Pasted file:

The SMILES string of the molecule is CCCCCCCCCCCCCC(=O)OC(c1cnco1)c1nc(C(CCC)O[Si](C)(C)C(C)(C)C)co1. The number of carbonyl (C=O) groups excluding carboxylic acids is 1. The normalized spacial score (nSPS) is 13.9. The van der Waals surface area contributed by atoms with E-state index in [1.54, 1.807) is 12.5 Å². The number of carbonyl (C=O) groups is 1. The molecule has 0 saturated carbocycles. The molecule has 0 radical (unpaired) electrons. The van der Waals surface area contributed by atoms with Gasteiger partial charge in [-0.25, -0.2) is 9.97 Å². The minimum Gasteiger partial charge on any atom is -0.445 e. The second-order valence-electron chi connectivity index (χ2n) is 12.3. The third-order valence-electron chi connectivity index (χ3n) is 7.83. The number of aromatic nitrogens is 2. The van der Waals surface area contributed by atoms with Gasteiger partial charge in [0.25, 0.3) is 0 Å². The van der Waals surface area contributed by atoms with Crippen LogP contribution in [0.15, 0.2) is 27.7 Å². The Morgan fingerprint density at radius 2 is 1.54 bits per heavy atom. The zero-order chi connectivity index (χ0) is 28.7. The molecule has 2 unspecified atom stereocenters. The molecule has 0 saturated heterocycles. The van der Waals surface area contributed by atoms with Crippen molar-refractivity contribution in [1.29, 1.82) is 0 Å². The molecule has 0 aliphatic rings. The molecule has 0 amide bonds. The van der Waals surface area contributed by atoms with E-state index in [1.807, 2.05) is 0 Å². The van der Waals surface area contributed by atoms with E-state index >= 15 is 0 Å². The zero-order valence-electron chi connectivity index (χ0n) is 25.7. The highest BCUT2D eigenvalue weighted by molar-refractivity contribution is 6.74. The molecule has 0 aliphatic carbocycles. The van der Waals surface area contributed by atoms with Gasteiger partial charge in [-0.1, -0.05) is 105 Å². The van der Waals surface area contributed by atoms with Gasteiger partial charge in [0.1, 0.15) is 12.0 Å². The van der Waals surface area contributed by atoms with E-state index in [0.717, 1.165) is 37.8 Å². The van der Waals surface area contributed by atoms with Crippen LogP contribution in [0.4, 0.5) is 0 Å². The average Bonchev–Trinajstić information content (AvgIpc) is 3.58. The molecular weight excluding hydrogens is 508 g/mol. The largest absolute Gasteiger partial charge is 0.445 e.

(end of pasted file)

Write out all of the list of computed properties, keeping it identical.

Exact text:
The SMILES string of the molecule is CCCCCCCCCCCCCC(=O)OC(c1cnco1)c1nc(C(CCC)O[Si](C)(C)C(C)(C)C)co1. The number of carbonyl (C=O) groups excluding carboxylic acids is 1. The normalized spacial score (nSPS) is 13.9. The van der Waals surface area contributed by atoms with E-state index in [1.54, 1.807) is 12.5 Å². The number of carbonyl (C=O) groups is 1. The molecule has 0 saturated carbocycles. The molecule has 0 radical (unpaired) electrons. The van der Waals surface area contributed by atoms with Gasteiger partial charge in [-0.25, -0.2) is 9.97 Å². The minimum Gasteiger partial charge on any atom is -0.445 e. The second-order valence-electron chi connectivity index (χ2n) is 12.3. The third-order valence-electron chi connectivity index (χ3n) is 7.83. The number of aromatic nitrogens is 2. The van der Waals surface area contributed by atoms with Gasteiger partial charge in [0.25, 0.3) is 0 Å². The van der Waals surface area contributed by atoms with Crippen LogP contribution in [0.15, 0.2) is 27.7 Å². The Morgan fingerprint density at radius 2 is 1.54 bits per heavy atom. The zero-order chi connectivity index (χ0) is 28.7. The molecule has 2 unspecified atom stereocenters. The molecule has 0 saturated heterocycles. The van der Waals surface area contributed by atoms with Crippen molar-refractivity contribution in [1.29, 1.82) is 0 Å². The molecule has 0 aliphatic rings. The molecule has 0 amide bonds. The van der Waals surface area contributed by atoms with E-state index in [1.807, 2.05) is 0 Å². The van der Waals surface area contributed by atoms with E-state index >= 15 is 0 Å². The zero-order valence-electron chi connectivity index (χ0n) is 25.7. The highest BCUT2D eigenvalue weighted by molar-refractivity contribution is 6.74. The molecule has 0 aliphatic carbocycles. The van der Waals surface area contributed by atoms with Gasteiger partial charge in [-0.1, -0.05) is 105 Å². The van der Waals surface area contributed by atoms with Gasteiger partial charge in [0.1, 0.15) is 12.0 Å². The van der Waals surface area contributed by atoms with E-state index in [0.717, 1.165) is 37.8 Å². The van der Waals surface area contributed by atoms with Crippen LogP contribution in [0.4, 0.5) is 0 Å². The average Bonchev–Trinajstić information content (AvgIpc) is 3.58. The molecular weight excluding hydrogens is 508 g/mol. The largest absolute Gasteiger partial charge is 0.445 e.